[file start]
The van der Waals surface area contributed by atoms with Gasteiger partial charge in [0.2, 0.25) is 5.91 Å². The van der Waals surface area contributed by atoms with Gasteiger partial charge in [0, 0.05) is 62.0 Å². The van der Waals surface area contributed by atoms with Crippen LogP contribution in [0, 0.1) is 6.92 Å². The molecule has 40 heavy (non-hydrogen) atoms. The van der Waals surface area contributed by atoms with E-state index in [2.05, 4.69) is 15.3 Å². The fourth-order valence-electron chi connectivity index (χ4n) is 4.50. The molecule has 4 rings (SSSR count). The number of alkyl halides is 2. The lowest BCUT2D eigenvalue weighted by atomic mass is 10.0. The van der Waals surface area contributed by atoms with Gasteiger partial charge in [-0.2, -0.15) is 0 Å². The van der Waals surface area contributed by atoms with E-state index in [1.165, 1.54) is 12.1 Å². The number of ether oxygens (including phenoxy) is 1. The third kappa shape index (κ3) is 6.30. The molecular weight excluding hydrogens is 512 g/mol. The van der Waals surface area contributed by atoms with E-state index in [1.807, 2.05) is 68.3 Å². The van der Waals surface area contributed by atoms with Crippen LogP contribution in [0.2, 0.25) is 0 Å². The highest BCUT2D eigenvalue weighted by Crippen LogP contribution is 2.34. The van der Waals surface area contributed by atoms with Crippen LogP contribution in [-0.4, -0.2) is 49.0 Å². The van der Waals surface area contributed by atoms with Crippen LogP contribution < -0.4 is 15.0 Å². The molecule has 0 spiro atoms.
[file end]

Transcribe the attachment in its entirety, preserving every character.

The van der Waals surface area contributed by atoms with Gasteiger partial charge in [0.2, 0.25) is 5.91 Å². The van der Waals surface area contributed by atoms with Gasteiger partial charge in [0, 0.05) is 62.0 Å². The van der Waals surface area contributed by atoms with Crippen LogP contribution in [0, 0.1) is 6.92 Å². The molecule has 40 heavy (non-hydrogen) atoms. The van der Waals surface area contributed by atoms with E-state index in [2.05, 4.69) is 15.3 Å². The fourth-order valence-electron chi connectivity index (χ4n) is 4.50. The molecule has 4 rings (SSSR count). The number of alkyl halides is 2. The lowest BCUT2D eigenvalue weighted by atomic mass is 10.0. The van der Waals surface area contributed by atoms with Gasteiger partial charge in [-0.2, -0.15) is 0 Å². The van der Waals surface area contributed by atoms with E-state index in [1.165, 1.54) is 12.1 Å². The number of ether oxygens (including phenoxy) is 1. The third kappa shape index (κ3) is 6.30. The molecular weight excluding hydrogens is 512 g/mol. The van der Waals surface area contributed by atoms with E-state index in [1.807, 2.05) is 68.3 Å². The van der Waals surface area contributed by atoms with Crippen LogP contribution in [0.2, 0.25) is 0 Å². The highest BCUT2D eigenvalue weighted by Crippen LogP contribution is 2.34. The van der Waals surface area contributed by atoms with Crippen LogP contribution in [-0.4, -0.2) is 49.0 Å². The van der Waals surface area contributed by atoms with Crippen LogP contribution < -0.4 is 15.0 Å². The molecule has 0 spiro atoms.